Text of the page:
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tributed much to the painting of that pathetic scene in PARADISE Lost, in which Eve addresseth herself to Adam for pardon and peace. At the intercession of his friends who were present, after a short reluctance, he generously sacrificed all his resentment to her tears :

- soon his heart relented
Tow'rds her, his life so late and sole delight,

Now at his feet submissive in diftress. Mr. Thyer thus farther enlarges upon the same subject. “ This picture of Eve's distress, her submissive tender address to her husbard, and his generous reconcilement to her, are extremely beautiful, I had almost said beyond any thing in the whole Poem ; and that reader must have a very sour and unfriendly turn of mind, whose heart does not relent with Adam's, and melt into a sympathizing commiseration towards the mother of mankind : so well has our Author here followed Horace's advice,

Si vis me here, dolendum est
Primum ipsi tibi

Art. Poet. 102 Milton, with great depth of judgment, observes in his “ Apology for Smectymnuus,” that "he who would not be frustrate of his hope to write well in Jaudable things, ought himself to be a true poem ; that is, a composition of the best and honourablest things, and have in himself the experience and practice of all that which is praise-worthy. Of the truth of which observation, he himself is, I think, a shining instance in this charming scene now before us, since there is little room to doubt but that the particular beauties of it are owing to an interview of the same nature, which he had with his own wife, and that he is only here describing those tender and generous sentiments which he then felt and experienced.”

Newton.

BOOK XI.

1. Thus they in lowliest plight, &c.] Milton has shown a wonderful art in describing that variety of passions which arise in our first parents upon the breach of the commandment that had been given them. We see them gradually passing from the triumph of their guilt through remorse, shame, despair, contrition, prayer, and hope, to a perfect and complete repentance. At the end of the tenth book, they are represented as prostrating themselves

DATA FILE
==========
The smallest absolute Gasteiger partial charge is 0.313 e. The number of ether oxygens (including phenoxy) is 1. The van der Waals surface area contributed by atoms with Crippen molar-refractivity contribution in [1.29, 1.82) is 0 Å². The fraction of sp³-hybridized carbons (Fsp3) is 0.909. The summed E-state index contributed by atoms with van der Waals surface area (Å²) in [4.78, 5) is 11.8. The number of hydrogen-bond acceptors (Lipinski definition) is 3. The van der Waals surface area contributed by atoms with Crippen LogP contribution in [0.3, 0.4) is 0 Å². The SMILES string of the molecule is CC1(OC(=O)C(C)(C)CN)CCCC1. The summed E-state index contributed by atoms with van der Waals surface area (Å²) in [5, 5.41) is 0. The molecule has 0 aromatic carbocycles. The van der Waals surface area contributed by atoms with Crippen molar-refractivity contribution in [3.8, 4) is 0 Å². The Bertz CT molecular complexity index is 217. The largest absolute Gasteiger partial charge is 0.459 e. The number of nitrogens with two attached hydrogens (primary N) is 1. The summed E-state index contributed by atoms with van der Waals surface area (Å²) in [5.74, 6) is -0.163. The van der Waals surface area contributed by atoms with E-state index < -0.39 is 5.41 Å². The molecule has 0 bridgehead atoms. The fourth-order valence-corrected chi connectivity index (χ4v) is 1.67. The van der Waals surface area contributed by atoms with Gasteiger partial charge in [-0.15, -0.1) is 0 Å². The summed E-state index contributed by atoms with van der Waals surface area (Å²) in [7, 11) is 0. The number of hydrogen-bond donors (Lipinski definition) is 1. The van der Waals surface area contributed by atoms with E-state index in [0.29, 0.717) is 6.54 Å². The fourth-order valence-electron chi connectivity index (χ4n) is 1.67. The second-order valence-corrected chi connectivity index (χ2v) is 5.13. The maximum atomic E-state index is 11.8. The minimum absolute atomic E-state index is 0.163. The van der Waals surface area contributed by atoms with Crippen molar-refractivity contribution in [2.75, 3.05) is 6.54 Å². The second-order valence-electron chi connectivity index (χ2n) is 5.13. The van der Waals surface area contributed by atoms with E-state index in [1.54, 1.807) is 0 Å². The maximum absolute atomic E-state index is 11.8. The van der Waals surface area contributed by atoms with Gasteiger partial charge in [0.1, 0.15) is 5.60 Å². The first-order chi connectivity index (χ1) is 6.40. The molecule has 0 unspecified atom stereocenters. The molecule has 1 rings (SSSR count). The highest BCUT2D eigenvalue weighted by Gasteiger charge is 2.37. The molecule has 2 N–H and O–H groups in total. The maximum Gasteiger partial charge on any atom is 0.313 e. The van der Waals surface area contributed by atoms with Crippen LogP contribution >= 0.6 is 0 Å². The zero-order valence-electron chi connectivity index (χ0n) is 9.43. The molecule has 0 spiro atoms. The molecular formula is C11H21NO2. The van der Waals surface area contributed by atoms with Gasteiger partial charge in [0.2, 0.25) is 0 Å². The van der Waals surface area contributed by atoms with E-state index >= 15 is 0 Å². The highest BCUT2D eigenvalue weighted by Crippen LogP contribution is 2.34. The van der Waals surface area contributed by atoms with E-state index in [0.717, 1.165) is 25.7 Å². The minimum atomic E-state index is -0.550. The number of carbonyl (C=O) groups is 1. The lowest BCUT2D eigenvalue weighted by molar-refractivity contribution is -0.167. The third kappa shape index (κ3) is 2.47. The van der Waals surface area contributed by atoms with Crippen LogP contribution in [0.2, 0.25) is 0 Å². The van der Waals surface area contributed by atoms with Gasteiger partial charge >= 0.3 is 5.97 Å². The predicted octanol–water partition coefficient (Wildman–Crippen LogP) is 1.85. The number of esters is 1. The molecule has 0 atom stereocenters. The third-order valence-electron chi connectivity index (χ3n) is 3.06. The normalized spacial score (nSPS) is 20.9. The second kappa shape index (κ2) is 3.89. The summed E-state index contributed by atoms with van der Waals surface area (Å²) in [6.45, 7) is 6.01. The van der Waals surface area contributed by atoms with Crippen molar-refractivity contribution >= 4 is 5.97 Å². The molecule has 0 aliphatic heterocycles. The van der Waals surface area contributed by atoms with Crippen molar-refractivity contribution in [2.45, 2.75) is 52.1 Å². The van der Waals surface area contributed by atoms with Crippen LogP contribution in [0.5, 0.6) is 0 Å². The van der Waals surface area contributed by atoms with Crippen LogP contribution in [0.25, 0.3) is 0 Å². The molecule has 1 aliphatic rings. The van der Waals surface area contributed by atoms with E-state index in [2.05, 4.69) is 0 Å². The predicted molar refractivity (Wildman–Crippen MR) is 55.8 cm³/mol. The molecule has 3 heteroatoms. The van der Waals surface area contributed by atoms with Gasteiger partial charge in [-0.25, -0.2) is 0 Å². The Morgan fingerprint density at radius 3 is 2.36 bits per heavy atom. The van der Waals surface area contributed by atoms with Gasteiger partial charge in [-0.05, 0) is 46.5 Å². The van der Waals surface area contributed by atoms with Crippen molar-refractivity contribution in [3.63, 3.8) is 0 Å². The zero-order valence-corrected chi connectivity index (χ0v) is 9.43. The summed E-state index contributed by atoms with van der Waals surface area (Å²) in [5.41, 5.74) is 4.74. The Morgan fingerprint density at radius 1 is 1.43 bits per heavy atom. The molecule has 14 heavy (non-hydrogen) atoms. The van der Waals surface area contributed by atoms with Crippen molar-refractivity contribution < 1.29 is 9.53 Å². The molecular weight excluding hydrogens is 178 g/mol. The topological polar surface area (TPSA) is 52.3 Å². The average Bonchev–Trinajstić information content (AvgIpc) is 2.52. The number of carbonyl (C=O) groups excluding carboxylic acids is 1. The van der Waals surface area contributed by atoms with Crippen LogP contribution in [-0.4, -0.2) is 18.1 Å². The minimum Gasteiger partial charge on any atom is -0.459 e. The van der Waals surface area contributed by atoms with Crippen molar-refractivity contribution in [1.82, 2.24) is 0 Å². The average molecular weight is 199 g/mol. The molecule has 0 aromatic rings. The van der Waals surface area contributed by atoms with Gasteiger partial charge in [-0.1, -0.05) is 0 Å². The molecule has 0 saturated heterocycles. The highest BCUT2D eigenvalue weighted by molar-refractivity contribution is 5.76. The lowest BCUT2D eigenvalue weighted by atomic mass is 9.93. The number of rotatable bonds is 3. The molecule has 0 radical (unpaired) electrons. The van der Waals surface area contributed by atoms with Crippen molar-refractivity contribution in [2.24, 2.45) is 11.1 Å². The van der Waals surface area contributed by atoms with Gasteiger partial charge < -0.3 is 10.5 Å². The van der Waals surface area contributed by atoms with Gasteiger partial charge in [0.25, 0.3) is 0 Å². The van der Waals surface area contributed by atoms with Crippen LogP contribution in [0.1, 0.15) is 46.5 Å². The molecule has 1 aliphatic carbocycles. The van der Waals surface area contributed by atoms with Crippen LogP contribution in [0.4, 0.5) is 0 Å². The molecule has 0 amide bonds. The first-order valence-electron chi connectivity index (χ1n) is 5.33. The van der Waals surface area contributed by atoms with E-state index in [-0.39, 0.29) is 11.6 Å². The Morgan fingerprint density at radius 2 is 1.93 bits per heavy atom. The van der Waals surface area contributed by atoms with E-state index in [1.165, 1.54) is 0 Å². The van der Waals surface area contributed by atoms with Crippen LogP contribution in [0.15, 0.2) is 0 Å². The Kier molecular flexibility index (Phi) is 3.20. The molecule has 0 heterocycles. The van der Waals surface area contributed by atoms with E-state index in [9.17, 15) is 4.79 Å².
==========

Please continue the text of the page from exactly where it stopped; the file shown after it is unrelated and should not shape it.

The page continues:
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the ground, and watering the earth with their tears : to which the Poet joins this beautiful circumstance, that they offered up their penitential prayers on the very place where their Judge appeared to them when he pronounced their sentence. There is a beauty of the same kind in a tragedy of Sophocles, where OEdipus, after having put out his own eyes, instead of breaking his neck from the palace-battlements (which furnishes so elegant an entertainment for our English audience) desires that he may be conducted to mount Cithæron, in order to end his life in that very place where he was exposed in his infancy, and where he should then have died, had. the will of his parents been executed. As the Author never fails to give a poetical turn to his sentiments, he describes in the beginning of this book, the acceptance which these their prayers met with, in a short allegory formed upon that beautiful passage in holy writ (Rev. viii. 3, 4.): “ And another angel came and stood at the altar, having a golden censer ; and there was given unto him much incense, that he should offer it with the prayers of all saints upon the golden altar, which was before the throne : and the smoke of the incense, which came with the prayers of the saints, ascended up before God." We have the same thought expressed a second time in the intercession of the Messiah; which is conceived in very emphatic sentiments and expressions.